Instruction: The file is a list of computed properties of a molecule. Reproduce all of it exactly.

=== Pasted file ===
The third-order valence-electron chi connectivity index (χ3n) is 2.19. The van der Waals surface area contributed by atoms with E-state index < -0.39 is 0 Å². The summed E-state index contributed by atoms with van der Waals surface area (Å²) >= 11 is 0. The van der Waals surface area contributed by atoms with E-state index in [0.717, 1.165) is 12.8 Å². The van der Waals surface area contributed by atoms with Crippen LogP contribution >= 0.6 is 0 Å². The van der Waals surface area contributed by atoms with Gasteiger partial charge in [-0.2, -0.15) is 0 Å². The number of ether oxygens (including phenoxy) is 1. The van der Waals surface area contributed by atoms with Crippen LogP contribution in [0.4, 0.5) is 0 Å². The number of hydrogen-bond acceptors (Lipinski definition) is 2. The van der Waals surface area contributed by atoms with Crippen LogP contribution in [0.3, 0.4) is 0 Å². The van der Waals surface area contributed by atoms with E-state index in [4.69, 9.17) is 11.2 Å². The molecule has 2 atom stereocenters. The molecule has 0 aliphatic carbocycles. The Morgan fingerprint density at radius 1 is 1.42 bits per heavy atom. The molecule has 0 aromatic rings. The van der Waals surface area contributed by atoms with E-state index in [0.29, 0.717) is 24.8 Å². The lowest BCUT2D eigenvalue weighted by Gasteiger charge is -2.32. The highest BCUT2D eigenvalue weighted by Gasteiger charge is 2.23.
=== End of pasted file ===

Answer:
The third-order valence-electron chi connectivity index (χ3n) is 2.19. The van der Waals surface area contributed by atoms with E-state index < -0.39 is 0 Å². The summed E-state index contributed by atoms with van der Waals surface area (Å²) >= 11 is 0. The van der Waals surface area contributed by atoms with E-state index in [0.717, 1.165) is 12.8 Å². The van der Waals surface area contributed by atoms with Crippen LogP contribution >= 0.6 is 0 Å². The van der Waals surface area contributed by atoms with Gasteiger partial charge in [-0.2, -0.15) is 0 Å². The number of ether oxygens (including phenoxy) is 1. The van der Waals surface area contributed by atoms with Crippen LogP contribution in [0.4, 0.5) is 0 Å². The number of hydrogen-bond acceptors (Lipinski definition) is 2. The van der Waals surface area contributed by atoms with Crippen LogP contribution in [0.3, 0.4) is 0 Å². The van der Waals surface area contributed by atoms with E-state index in [4.69, 9.17) is 11.2 Å². The molecule has 2 atom stereocenters. The molecule has 0 aliphatic carbocycles. The Morgan fingerprint density at radius 1 is 1.42 bits per heavy atom. The molecule has 0 aromatic rings. The van der Waals surface area contributed by atoms with E-state index in [0.29, 0.717) is 24.8 Å². The lowest BCUT2D eigenvalue weighted by Gasteiger charge is -2.32. The highest BCUT2D eigenvalue weighted by Gasteiger charge is 2.23.